During the recent three-week long Derek Chauvin trial, Eric and I watched highlights of the trial every morning on the local news. Watching footage of the trial and listening to updates offered by reporters on witness testimonies and tactics used by the trial attorneys took me back to March of 2013, when I, myself, was a juror in a three-week long trial. These three weeks spent sitting in a courtroom taking notes, eating lunch and drinking coffee during breaks with my fellow jurors in the jury room, becoming friends with the bailiff, and skirting news crews outside the elevators has been etched in my memory forever as a painful, yet enlightening and faith-deepening event.
The defendant, Chad Chritton, was on trial for allegedly abusing, starving, and locking away his daughter in the basement for years, until she was able to escape and seek help.
At the time of this incident I was busy commuting to seminary in Evanston while leading a small rural congregation, and so I had only taken a quick notice of this case. But by the end of the trial, I knew more than I wanted about the defendant, had my heart broken by the victim’s testimony, and gotten a first-hand look at how the American judicial system works.
My memory as a juror in this trial began as I waited one sunny winter morning in a downtown Madison government building with dozens of other Dane County residents who had also been summoned for jury selection. One by one, the names of prospective jurors were called, including my own. By early that afternoon, I had been questioned by the attorneys and chosen as one of twelve jurors. Fortunately, my seminary professors and congregation were gracious enough to allow me to focus solely on my jury duties for the next three weeks. Unfortunately, though, the jury ended up deadlocked on all of the charges except for that of felony child neglect; a single juror was the hold-out for not believing the victim’s testimony due to her own life-experience with a sister who was a chronic liar. My fellow jurors and I spent hours sequestered in a back room, trying to convince this jury member that her reasoning concerning the authenticity of the victim’s testimony was being jaded by her own life experience. Eventually, the judge made the decision to declare the jury deadlocked on all counts but one.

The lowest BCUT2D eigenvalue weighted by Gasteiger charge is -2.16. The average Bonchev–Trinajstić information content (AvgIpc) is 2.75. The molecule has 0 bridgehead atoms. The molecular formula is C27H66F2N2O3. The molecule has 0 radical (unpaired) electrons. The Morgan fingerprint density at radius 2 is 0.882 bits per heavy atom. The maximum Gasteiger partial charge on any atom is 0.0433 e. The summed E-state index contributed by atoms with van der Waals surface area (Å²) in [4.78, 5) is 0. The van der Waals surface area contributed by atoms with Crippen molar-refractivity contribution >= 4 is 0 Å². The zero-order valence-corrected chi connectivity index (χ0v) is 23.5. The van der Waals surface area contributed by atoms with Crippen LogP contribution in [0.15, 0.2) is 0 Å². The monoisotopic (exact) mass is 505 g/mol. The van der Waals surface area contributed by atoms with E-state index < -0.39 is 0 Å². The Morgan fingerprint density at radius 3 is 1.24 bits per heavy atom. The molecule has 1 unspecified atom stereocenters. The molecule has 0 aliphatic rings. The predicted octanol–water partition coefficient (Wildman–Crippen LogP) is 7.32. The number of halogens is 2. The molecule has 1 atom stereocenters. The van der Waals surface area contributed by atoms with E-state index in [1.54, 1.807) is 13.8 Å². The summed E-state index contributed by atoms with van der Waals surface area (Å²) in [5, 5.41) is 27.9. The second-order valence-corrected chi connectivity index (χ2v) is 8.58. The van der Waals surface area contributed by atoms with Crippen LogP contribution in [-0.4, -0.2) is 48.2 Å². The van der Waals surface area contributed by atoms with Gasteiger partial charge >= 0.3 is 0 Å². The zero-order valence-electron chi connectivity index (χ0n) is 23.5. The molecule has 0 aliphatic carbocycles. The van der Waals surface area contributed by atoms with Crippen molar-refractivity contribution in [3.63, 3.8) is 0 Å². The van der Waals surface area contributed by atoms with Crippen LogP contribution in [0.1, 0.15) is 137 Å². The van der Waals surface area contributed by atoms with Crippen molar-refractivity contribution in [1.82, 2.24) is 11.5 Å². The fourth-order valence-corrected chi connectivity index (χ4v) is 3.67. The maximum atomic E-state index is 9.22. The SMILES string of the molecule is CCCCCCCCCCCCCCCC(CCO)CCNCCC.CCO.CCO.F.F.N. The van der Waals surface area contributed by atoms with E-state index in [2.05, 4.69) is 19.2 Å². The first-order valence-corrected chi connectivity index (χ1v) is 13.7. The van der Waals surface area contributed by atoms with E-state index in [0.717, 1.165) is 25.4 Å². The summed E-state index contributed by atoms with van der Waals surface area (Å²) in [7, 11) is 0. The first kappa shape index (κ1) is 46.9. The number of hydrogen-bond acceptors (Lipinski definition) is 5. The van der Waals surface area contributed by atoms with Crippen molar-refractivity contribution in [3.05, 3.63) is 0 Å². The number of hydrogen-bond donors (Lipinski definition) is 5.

My anger over the outcome lasted a long time. Gathering with fellow jurors afterward (five of the twelve were from my little town of Stoughton!) helped me work through my anger. Hearing that Chritton was convicted in his second trial renewed my faith in our justice system. Praying to Jesus, naturally, helped with my emotional healing. And two of my fellow Stoughton jurors and I became lifelong friends.
Eight years have gone by, but it seems as if I were sitting in that Dane County courtroom only yesterday. In technicolor I can visualize my view of the witness box, of the defense attorney seeming to treat me differently (was it because I was clergy?), of the judge’s hair always falling in her eyes, and of my tendency to doodle in my juror’s pad. What I visualize most though, is of those crosses--small and large—scattered around the courtroom: not actual crosses, but imaginary crosses that I could ‘see’, a comforting aid for keeping Christ at the center of my heart as I experienced a bit of the horror that the victim had gone through for several years.
Like the fuzzy purple crocus, whose sudden appearance in the spring on lawns and fields offers hope to a frozen world, keeping the Risen Christ at the center of my heart during those three weeks in March of 2013 kept my focus on the hope that suffering and evil never, ever, have the last word. Ever since, I have made this my practice whenever I am feeling stuck in a cold, dark place in my life; the Risen Christ continues to offer me the hope of new life. I just need to be open to it!
Hope in the Risen Christ,